The “fellowship of sharing” sounds all warm and fuzzy. You think of people gathered around your home, eating nice meals and enjoying one another. And this times are touches of heaven. But there is another type of sharing. And that’s the sharing when you enter into someone’s pain. Not just empathizing with them but suffering with them. I’m talking this kind of sharing:
That video is tough to watch, but that’s what it is to suffer with someone–to enter into their hardship, facing the same circumstances as them. Even if it means death.
That’s the kind of sharing Paul is talking about here:
“I want to know Christ and the power of his resurrection and the fellowship of sharing in his sufferings, becoming like him in his death, and so, somehow, to attain to the resurrection from the dead” (Php 3:10).
Paul wasn’t masochistic. He wanted to share in the good things of Jesus–his power. Be he didn’t want to only share his power, he wanted to share his suffering. That’s powerful. He didn’t just want rights without responsibility, privilege without the price, the highest without the hard. He wanted all of Jesus.
And through this he desired “and so, somehow, to attain to the resurrection from the dead.”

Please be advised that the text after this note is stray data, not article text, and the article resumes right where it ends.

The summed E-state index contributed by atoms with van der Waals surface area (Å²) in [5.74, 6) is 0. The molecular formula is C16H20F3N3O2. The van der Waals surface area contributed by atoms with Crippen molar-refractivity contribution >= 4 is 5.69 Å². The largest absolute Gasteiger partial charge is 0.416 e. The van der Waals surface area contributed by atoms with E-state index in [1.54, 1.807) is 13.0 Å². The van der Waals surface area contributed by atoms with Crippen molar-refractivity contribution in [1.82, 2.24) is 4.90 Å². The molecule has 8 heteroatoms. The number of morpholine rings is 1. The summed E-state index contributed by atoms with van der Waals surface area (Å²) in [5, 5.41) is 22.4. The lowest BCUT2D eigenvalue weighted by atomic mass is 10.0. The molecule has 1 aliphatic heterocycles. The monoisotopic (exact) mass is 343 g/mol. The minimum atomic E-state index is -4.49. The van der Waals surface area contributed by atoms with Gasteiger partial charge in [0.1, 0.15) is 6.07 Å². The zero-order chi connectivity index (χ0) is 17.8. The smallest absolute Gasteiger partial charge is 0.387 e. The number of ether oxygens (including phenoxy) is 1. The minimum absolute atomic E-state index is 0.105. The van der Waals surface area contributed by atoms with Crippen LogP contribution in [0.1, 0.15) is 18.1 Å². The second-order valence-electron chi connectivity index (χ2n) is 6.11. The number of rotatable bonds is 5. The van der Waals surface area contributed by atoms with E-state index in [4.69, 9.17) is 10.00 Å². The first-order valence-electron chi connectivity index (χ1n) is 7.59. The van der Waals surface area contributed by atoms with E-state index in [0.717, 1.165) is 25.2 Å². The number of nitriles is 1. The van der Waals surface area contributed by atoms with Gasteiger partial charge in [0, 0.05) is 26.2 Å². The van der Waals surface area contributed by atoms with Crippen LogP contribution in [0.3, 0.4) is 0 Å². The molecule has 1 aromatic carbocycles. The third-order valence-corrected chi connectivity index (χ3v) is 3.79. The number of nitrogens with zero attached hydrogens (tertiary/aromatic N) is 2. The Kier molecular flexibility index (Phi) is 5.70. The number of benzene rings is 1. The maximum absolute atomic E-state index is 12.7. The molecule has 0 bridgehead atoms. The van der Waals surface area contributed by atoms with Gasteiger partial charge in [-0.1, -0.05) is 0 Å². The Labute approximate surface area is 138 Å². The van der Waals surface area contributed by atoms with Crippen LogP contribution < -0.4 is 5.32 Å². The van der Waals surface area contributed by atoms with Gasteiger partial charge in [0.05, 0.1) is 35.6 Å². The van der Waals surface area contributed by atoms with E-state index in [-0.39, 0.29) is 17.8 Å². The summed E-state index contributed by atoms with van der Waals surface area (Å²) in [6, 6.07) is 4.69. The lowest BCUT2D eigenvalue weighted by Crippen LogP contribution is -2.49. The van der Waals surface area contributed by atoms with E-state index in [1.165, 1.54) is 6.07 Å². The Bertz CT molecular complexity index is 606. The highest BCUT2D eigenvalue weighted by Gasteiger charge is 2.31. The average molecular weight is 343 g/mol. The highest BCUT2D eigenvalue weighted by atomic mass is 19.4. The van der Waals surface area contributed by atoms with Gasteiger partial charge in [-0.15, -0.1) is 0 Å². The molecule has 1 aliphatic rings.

Let’s pause for a Greek moment here. It wasn’t that he was doubtful about his attaining resurrection at all. In the Greek there are different ways to say “if” and this “if” context the way it is worded implies a yes answer, an assumption of the truth of a statement.
Add to that the word “resurrection” has a special attachment that isn’t used in v. 10, the regular word for resurrection (anastasis). The word here (exanastasin) has the word “out” attached to the friend. It’s an emphasis of a “resurrection out from among the dead.” It’s an emphatic resurrection to life.
By joining in Jesus power of his resurrection AND his suffering, Paul fully expected to experience the emphatic resurrection that delivers from death.
Back to Where We Were
It’s important in following Jesus that we not only join him in the glory of his resurrection power, but if we want to really know Christ, we will enter into his sufferings as well. It’s not something we even need to seek, it’s just that we need to be fully obedient – not fearing job losses, lawsuits, and prisons, the things that have us shrink back from proclaiming the gospel. That’s the fullness of sharing–sharing the good and the bad. And that’s truly when we get to know someone.